Optimal Nutritive Value of Honeylocust Seed Pods Within Temperate Silvopasture
Nutritional analysis indicates Millwood seedpods have high digestibility, low fiber and relatively high seed protein concentrations. Nutritive value declines appreciably after pod drop if conditions are wet, but Millwood pods are more resistant to degradation than wildtype honeylocust pods. Whole seeds are largely resistant to short-term in vitro digestibility; however, ground honeylocust seeds are highly digestible. Thus, silvopasture systems utilizing honeylocust trees likely would best be deployed with ruminants that have upper dentition. Juvenile (13- to 15-yr-old) Millwood trees can produce sufficient seedpod yields to provide financial benefit for land managers.
The project had four main objectives:
1) Estimate the nutritional variability of seedpods produced from Millwood honeylocust trees managed in a silvopasture.
2) Determine yields and year-to-year variation of Millwood honeylocust seedpod production for trees managed within active silvopastures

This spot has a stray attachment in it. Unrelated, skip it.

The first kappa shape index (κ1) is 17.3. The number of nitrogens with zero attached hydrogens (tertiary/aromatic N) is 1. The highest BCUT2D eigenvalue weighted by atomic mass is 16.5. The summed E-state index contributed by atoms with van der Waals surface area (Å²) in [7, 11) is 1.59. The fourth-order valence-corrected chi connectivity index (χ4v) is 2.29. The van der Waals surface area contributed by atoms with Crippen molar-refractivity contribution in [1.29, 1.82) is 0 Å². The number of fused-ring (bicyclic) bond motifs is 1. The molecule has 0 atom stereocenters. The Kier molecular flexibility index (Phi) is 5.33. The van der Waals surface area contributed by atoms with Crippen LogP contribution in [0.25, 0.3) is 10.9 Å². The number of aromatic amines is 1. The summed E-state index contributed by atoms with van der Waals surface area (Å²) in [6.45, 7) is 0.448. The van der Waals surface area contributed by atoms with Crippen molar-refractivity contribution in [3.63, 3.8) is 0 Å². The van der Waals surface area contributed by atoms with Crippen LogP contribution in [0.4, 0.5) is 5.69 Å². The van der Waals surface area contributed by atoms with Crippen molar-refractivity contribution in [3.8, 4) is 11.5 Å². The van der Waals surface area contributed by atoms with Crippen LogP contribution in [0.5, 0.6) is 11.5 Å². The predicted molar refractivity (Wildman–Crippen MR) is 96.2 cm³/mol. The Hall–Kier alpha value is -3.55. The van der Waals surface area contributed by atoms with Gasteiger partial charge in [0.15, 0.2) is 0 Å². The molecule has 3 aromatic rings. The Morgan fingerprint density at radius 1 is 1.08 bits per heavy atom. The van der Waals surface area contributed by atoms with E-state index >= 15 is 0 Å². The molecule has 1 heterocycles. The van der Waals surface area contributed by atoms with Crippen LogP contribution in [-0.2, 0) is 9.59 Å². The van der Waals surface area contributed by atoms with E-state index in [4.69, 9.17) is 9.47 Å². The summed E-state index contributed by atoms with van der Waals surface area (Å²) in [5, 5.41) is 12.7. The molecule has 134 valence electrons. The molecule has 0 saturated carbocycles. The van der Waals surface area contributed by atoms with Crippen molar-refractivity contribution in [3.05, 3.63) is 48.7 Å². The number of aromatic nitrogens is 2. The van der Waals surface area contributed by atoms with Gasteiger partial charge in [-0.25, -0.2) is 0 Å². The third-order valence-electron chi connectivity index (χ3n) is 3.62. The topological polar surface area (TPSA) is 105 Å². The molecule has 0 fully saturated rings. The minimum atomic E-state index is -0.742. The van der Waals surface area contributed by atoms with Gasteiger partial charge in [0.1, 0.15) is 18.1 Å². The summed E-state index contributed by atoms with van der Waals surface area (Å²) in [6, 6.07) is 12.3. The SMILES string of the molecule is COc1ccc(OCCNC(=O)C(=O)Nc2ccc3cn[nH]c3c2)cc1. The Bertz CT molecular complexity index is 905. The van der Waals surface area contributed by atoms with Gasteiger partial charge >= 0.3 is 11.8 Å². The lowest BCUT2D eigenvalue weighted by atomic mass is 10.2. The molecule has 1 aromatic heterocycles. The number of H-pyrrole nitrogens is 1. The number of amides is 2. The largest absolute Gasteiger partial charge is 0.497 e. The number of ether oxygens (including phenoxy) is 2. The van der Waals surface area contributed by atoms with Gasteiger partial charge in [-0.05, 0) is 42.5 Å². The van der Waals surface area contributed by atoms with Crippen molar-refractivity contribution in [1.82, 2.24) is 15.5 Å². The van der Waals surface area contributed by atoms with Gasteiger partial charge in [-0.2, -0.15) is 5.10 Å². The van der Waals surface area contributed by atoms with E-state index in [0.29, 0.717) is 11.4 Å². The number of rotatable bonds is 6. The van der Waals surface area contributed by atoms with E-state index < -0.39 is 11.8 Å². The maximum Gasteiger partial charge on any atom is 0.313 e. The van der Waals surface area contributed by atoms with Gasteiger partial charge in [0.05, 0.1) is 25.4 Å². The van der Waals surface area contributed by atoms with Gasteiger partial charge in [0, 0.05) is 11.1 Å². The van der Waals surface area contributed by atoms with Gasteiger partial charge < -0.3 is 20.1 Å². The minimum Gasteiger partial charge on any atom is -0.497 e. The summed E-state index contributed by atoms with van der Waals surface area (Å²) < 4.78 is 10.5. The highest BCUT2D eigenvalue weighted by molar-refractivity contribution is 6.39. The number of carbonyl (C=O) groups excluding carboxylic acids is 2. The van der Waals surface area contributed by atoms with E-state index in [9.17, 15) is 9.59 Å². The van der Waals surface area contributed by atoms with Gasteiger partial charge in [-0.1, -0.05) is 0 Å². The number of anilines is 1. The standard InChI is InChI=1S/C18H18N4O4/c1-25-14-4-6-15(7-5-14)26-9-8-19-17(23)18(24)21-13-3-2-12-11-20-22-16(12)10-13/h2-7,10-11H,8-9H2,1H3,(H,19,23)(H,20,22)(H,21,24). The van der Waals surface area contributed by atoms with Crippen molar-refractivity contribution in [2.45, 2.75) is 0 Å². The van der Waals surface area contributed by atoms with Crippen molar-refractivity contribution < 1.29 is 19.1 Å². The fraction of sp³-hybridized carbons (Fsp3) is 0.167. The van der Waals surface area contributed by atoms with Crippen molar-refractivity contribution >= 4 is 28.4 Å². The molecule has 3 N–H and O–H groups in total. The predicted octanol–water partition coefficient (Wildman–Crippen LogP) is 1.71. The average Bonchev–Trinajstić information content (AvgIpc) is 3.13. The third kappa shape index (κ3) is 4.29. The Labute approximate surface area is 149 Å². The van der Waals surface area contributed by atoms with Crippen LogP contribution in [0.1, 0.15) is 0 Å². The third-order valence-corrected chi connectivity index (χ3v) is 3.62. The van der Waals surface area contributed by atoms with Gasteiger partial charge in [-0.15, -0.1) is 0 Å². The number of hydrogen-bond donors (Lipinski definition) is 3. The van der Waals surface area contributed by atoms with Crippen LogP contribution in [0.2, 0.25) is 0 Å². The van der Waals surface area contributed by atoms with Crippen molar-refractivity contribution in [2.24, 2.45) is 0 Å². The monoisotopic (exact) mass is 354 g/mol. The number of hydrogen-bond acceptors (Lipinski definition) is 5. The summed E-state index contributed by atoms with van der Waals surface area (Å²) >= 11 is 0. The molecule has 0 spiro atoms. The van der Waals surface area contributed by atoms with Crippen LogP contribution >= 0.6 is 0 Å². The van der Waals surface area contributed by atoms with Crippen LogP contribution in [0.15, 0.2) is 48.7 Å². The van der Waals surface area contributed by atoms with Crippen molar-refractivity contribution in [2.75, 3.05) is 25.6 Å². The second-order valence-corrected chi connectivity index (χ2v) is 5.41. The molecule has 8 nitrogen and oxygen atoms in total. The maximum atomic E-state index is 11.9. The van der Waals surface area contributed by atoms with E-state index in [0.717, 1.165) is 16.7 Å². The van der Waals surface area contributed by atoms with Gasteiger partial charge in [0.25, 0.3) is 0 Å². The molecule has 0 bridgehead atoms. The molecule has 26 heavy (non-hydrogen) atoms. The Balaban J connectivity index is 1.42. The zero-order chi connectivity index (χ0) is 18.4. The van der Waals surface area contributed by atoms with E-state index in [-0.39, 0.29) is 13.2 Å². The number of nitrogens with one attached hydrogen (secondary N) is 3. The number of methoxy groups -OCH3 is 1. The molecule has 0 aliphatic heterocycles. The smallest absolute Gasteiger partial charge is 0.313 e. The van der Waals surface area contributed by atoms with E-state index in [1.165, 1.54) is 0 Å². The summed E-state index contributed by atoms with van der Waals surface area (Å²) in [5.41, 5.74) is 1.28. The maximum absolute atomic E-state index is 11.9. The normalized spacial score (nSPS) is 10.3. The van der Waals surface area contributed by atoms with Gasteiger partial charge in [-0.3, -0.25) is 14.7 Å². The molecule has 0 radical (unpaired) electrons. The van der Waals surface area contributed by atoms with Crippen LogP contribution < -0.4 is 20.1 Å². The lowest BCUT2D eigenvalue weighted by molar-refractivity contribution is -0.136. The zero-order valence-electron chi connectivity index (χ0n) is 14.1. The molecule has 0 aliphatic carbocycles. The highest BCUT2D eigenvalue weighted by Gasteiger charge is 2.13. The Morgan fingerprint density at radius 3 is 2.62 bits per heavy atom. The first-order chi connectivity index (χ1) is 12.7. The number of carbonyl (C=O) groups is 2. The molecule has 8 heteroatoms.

3) Determine changes in nutritive value, digestibility, and mineral concentrations over time after seedpod drop in pods and seeds from two distinct honeylocust tree types.
4) Characterize changes in seedpod development and nutritive value through the growing season and to determine their relationship to time of seedpod drop.
Objective 4 could not be completed, however. Millwood trees did not yield enough seedpods in 2009 to conduct all proposed studies. Thus the pod development study was not conducted.
Original analyses for seedpod yield and nutritive value have been completed. Additional analysis looking at levels of pectin in seedpods is planned, however, as it appears that pectin caused some difficulty with traditional fiber analysis and delayed our progress.
The MS thesis defense is planned for early February, and we look forward to publishing our data soon after.
Impacts and Contributions/Outcomes
Our data suggest ground seedpods have similar nutritional profile to that of whole ear corn (corn + cobs). Based on our production data and on estimates of the value of oats – frequently cited in old literature – juvenile trees could produce about $150/acre worth of supplemental feed for livestock – particularly small ruminants.
Information on our research has found its way to Georgia and South Africa. We may help with nutritional analysis of seedpods used for wildlife plantings in Georgia. A producer in South Africa has asked us to ship Millwood honeylocust trees that are to be integrated into their goat production systems.
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